One moment, Alan Richardson, 27, was riding his motorcycle on Bennett Valley Road in Santa Rosa, making plans for a camping trip with his parents that July Fourth weekend.
The next moment, a car driven by a 93-year-old woman turned into his path. It was Elsie Dembowsky's third crash in 2? years. She had gotten her suspended driver's license back nine months earlier.
The impact knocked Richardson from his motorcycle into a pole and through a barricade, severing his left leg below the knee and crushing the remainder of the leg and his hips.
The injuries were so severe it seemed the Santa Rosa man would die. After 18 surgeries and procedures and 69 days in hospitals and rehab centers, he is back home in east Santa Rosa.
For now, and perhaps for life, he needs a wheelchair for mobility. He is stunned at how quickly the patterns of his existence have changed: "My life has gotten very regulated."
He is Santa Rosa grown, raised in the family home off Summerfield Road with his older sister, Amy, by their parents, Dennis and Becky Richardson. He played championship hockey at Snoopy's Ice Arena and graduated from Montgomery High School.
For the past seven years, he has worked full time as a welder for Micro Vu, a Windsor manufacturer of precision measuring equipment. Weekends were busy with playing baseball or hockey with friends and riding his BMX bicycle and motorcycle.
He and his roommates had been renting the family home from his parents, who had moved out of the area. "I was living by the seat of my pants," Richardson said.
Now a large brace holds him upright in his new wheelchair. As he sat near a "Welcome Home Alan" sign on a sliding glass door, Richardson listed the positives of his new life.
"I'm really blessed to have what I still do," he said.
He's missing all of his left leg and is paralyzed from the waist down, but he has full use of his arms and hands. And he's especially grateful he didn't suffer brain damage in the July 3 crash; he believes a new full-face helmet prevented any head injuries worse than bruises.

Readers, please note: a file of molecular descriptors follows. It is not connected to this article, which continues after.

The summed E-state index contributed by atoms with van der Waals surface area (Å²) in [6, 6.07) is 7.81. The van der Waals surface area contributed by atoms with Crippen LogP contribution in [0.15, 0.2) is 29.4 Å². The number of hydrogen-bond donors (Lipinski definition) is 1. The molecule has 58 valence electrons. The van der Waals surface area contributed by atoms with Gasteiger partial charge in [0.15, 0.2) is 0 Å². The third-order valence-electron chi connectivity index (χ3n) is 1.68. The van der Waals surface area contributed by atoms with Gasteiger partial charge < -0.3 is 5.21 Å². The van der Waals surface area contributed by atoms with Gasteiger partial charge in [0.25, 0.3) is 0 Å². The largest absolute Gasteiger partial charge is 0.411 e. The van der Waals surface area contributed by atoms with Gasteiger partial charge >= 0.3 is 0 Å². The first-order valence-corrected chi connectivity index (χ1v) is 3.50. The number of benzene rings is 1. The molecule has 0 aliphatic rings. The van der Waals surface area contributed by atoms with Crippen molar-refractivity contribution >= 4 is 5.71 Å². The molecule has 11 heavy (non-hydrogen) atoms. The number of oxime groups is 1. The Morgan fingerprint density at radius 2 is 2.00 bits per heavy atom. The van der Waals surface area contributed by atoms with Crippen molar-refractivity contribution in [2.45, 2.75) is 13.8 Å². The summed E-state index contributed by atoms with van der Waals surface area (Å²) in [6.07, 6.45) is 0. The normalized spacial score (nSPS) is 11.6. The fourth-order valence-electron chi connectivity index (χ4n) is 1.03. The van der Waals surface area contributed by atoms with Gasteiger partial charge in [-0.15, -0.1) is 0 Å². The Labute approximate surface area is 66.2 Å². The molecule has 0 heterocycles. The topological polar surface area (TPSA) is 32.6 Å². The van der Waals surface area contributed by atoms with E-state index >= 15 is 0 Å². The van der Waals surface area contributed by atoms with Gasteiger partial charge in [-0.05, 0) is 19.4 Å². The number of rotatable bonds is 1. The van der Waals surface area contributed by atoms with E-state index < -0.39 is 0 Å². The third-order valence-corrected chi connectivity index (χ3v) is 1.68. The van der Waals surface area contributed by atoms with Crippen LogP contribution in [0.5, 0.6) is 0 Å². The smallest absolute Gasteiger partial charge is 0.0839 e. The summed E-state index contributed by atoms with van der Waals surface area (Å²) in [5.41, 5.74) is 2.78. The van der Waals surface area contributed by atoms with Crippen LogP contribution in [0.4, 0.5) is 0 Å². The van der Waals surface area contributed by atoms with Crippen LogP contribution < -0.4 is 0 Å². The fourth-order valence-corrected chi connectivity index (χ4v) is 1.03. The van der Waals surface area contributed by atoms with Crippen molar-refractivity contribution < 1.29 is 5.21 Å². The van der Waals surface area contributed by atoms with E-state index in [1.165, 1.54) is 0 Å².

He has no memories of the crash. Much of what he knows comes from the police report. He was headed east on Bennett Valley Road approaching the intersection of Holland Drive while Dembowsky was in the left-turn lane, waiting to turn onto Holland and head up the hill to her home.
Richardson, traveling at the speed limit, had a green light. As he entered the intersection, Dembowsky started her turn on the green light but not with a green arrow.
According to police, it was a simple right-of-way violation with horrendous repercussions. "She was at fault," traffic Sgt. Mike Numainville said.
Dembowsky is a tiny woman who lives with her little dog in the hills above the crash scene. She said she remains shaken by the crash and thinks of the young man every day. But she doesn't agree with the police findings.
"I wasn't at fault. I looked left, right, left," she said recently in an interview at her home. "I'm a safe driver."
"The green arrow wasn't working. If I got that green arrow, this wouldn't have happened," Dembowsky said.
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